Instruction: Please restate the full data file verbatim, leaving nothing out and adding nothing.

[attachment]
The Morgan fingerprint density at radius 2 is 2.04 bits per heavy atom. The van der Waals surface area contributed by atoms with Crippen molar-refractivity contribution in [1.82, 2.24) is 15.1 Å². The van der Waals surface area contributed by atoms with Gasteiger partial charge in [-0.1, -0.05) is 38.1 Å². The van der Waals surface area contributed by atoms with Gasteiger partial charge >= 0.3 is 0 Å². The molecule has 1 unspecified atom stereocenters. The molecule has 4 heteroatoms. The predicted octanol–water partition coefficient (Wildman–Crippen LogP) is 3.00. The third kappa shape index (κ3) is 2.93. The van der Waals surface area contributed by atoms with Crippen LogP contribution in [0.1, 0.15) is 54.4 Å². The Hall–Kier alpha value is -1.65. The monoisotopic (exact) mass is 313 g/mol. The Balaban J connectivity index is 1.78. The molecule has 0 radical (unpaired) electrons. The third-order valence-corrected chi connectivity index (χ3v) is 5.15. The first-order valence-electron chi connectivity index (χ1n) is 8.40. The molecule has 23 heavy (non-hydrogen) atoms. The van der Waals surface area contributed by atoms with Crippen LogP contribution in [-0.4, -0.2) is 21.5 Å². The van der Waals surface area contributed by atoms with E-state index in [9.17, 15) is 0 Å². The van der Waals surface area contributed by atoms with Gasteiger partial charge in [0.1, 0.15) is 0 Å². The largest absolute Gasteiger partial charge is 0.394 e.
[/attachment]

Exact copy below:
The Morgan fingerprint density at radius 2 is 2.04 bits per heavy atom. The van der Waals surface area contributed by atoms with Crippen molar-refractivity contribution in [1.82, 2.24) is 15.1 Å². The van der Waals surface area contributed by atoms with Gasteiger partial charge in [-0.1, -0.05) is 38.1 Å². The van der Waals surface area contributed by atoms with Gasteiger partial charge >= 0.3 is 0 Å². The molecule has 1 unspecified atom stereocenters. The molecule has 4 heteroatoms. The predicted octanol–water partition coefficient (Wildman–Crippen LogP) is 3.00. The third kappa shape index (κ3) is 2.93. The van der Waals surface area contributed by atoms with Crippen LogP contribution in [0.1, 0.15) is 54.4 Å². The Hall–Kier alpha value is -1.65. The monoisotopic (exact) mass is 313 g/mol. The Balaban J connectivity index is 1.78. The molecule has 0 radical (unpaired) electrons. The third-order valence-corrected chi connectivity index (χ3v) is 5.15. The first-order valence-electron chi connectivity index (χ1n) is 8.40. The molecule has 23 heavy (non-hydrogen) atoms. The van der Waals surface area contributed by atoms with Crippen LogP contribution in [-0.4, -0.2) is 21.5 Å². The van der Waals surface area contributed by atoms with E-state index in [9.17, 15) is 0 Å². The van der Waals surface area contributed by atoms with Gasteiger partial charge in [0.1, 0.15) is 0 Å². The largest absolute Gasteiger partial charge is 0.394 e.